personal salvation;' while, on the other hand, if taken as applying to part in the near-expected Messianic Kingdom, it has its distinct parallel in the Rabbinic statement, that, as regarded the days of the Messiah (His Kingdom), it would be as with reference to the entrance into the land of promise, when only two (Joshua and Caleb), out of all that generation, were allowed to have part in it. Again, it - Sanh. 111 a is only when understanding both the question of this Pharisee and the reply of our Lord as applying to the Kingdom of the Messiahthough each viewing the Kingdom ’ from his own standpoint—that we can understand the answering words of Christ in their natural and obvious sense, without either straining or adding to them a dogmatic gloss, such as could not have occurred to His hearers at the time.?

Thus viewed, we can mark the characteristic differences between this Discourse and the parallels in the Sermon on the Mount,' and understand their reason. As regarded entrance into the Messianic Kingdom, this Pharisee, and those whom he represented, are told, that this Kingdom was not theirs, as a matter of course—their question as to the rest of the world being only, whether few or many would share in it—but that all must “struggle 3 [agonise] to enter in through the narrow door.'4 When we remember, that in the Sermon on the Mount'the call was only to "enter in,' we feel that we have now reached a period, when the access to the narrow door’ was obstructed by the enmity of so many, and when it needed 'violence' to break through, and take the Kingdom' by force.' This St. Matt. personal breaking through the opposing multitude, in order to enter in through the narrow door, was in opposition to the many—the Pharisees and Jews generally—who were seeking to enter in, in their own way, never doubting success, but who would discover their terrible mistake. Then, 'when once the Master of the house is risen up,' to welcome His guests to the banquet, and has shut to the door, while they, standing without, vainly call upon Him to open it, and He replies: 'I know you not whence ye are,' would they begin to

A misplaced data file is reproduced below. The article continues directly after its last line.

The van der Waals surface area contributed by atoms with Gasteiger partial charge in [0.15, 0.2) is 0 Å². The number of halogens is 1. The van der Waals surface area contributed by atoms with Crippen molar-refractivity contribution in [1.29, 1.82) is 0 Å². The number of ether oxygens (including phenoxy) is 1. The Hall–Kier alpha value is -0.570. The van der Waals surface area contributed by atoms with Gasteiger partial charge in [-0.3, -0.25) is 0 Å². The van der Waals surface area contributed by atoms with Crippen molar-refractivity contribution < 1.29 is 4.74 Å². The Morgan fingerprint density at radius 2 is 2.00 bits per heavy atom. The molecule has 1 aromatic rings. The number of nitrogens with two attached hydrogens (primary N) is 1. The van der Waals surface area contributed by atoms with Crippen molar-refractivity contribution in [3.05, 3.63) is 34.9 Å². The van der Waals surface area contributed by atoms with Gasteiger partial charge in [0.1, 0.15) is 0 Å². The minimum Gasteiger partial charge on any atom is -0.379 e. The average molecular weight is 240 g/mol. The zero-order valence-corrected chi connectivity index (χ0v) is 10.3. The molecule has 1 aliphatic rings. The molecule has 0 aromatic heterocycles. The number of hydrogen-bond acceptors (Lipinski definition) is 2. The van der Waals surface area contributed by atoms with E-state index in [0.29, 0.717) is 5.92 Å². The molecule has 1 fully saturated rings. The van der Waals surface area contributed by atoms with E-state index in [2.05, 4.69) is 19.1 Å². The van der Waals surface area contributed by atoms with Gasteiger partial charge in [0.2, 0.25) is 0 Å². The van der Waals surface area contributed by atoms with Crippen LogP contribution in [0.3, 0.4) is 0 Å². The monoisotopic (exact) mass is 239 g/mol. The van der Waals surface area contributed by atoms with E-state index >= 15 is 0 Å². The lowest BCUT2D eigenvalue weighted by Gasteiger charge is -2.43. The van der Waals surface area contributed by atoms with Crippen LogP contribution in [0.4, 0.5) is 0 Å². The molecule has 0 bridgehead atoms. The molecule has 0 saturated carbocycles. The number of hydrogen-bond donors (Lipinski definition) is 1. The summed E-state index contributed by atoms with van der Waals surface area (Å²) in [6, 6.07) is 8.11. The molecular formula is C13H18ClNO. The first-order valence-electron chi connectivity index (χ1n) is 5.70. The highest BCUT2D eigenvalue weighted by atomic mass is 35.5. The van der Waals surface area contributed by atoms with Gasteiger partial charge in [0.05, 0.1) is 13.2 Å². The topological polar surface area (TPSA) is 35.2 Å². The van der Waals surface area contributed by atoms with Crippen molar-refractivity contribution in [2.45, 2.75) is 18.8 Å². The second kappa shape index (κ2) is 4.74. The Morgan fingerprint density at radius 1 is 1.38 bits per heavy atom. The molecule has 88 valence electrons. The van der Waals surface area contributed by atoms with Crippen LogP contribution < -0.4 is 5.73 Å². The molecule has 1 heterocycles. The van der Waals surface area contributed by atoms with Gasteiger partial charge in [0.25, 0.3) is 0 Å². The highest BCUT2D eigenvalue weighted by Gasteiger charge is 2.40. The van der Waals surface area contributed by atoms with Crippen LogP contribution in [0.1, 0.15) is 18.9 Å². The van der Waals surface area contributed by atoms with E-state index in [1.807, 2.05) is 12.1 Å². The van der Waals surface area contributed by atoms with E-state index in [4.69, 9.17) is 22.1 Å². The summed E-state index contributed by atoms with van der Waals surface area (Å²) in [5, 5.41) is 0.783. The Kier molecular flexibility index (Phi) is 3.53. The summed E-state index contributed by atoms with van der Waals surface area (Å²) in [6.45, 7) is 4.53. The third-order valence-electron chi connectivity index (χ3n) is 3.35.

xi. 12

"It is difficult to understand how Wünsche could have referred to Succ. 45 b as a parallel, since anything more thoroughly contrary to all Christ's teaching can scarcely be imagined. Otherwise also the parallel is inapt. The curious reader will find the passage in detail in Schöttgen, on 1 Cor. xiii. 12 (p. 652).

* Thus, Canon Cook makes this distinction : • They who are said to seek, seek (i.e. desire and wish) and no more. They

do not struggle for admission.' But
would any one be refused who sought,
desired, or wished ?

3 The word implies a real combat to
get at the narrow door, not a large
crowd struggling for admission.'
The verb occurs besides in the following
passages : St. John xviii. 36; 1 Cor. ix.
25; Col. i. 29; iv. 12; 1 Tim. vi. 12;
2 Tim. iv. 7.

+ So according to the best reading.